What's Cheeping In Your Chimney

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Published on: Jun. 2, 2001

Last revision: Nov. 9, 2010

large snag trees from the forests, chimney swifts had to find an alternate nesting structure to survive. They found it in the chimneys adorning the houses that cropped up as settlers pressed westward. Because they were not used during the nesting season, chimneys proved to be excellent substitutes for dead trees. Chimneys also allowed swifts to expand their range into areas that were formerly unsuitable due to lack of trees.

Today some swift pairs still raise their families in natural snags. However, their primary nesting sites are chimneys.

Recent trends in heating methods, chimney construction and maintenance have again severely reduced the availability of nesting sites for swifts. Modern homes today rely much less on wood heat, and a large percentage of homes have no chimneys. Chimney caps also block swifts from many chimneys. In addition, many chimneys are now constructed with metal liners that lack the rough surfaces swifts need for roosting or attaching their nests. As a result, chimney swift numbers have been declining throughout much of their range and in most parts of Missouri since 1966.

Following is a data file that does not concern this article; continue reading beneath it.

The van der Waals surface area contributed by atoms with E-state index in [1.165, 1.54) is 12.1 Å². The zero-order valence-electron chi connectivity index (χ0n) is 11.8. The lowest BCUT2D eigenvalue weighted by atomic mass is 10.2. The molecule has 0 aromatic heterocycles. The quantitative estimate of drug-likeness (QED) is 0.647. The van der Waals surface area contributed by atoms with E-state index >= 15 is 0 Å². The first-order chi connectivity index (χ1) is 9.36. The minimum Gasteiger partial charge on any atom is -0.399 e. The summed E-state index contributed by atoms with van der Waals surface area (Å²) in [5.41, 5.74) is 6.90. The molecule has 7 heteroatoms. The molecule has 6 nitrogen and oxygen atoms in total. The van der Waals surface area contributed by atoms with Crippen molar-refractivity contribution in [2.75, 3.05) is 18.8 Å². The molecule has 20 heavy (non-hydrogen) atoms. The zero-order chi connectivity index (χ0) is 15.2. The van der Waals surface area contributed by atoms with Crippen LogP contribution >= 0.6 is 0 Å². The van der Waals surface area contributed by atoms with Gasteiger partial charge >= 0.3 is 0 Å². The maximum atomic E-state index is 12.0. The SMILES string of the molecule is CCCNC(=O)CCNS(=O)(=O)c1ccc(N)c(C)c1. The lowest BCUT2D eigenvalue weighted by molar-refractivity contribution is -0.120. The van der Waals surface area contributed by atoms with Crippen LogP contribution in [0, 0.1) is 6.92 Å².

Although some natural nest sites still exist, the survival of chimney swifts will likely depend on the continued availability of chimneys.

Chimney swifts are versatile in their habitat use as long as nest sites are available. In wooded areas, they forage for insects above the tree canopy. They also inhabit largely open areas that have scattered woods or tree lines. Chimney swifts are equally at home in urban areas, and they're easy for any homeowner or landowner to attract.

Chimney swifts only eat insects and other invertebrates they catch while flying. These include beetles, flies, ants, termites, mosquitoes, moths and even spiders that are blown aloft. The swift's bill is tiny, but its mouth is wide and extends to the eyes, serving as a basket for scooping small prey from the air.

When they return to Missouri from Peru, chimney swifts look for suitable nesting sites in which to raise their single brood for the year. They need vertical shafts with an inside diameter of at least 11 inches. They seem to prefer shafts with a height or depth of at least eight feet. They attach their nests to the side of the shaft usually a few feet from the bottom.

Using their sticky saliva as glue, swifts construct a small nest of small twigs gathered in flight. The nest resembles a half saucer. Both sexes participate in

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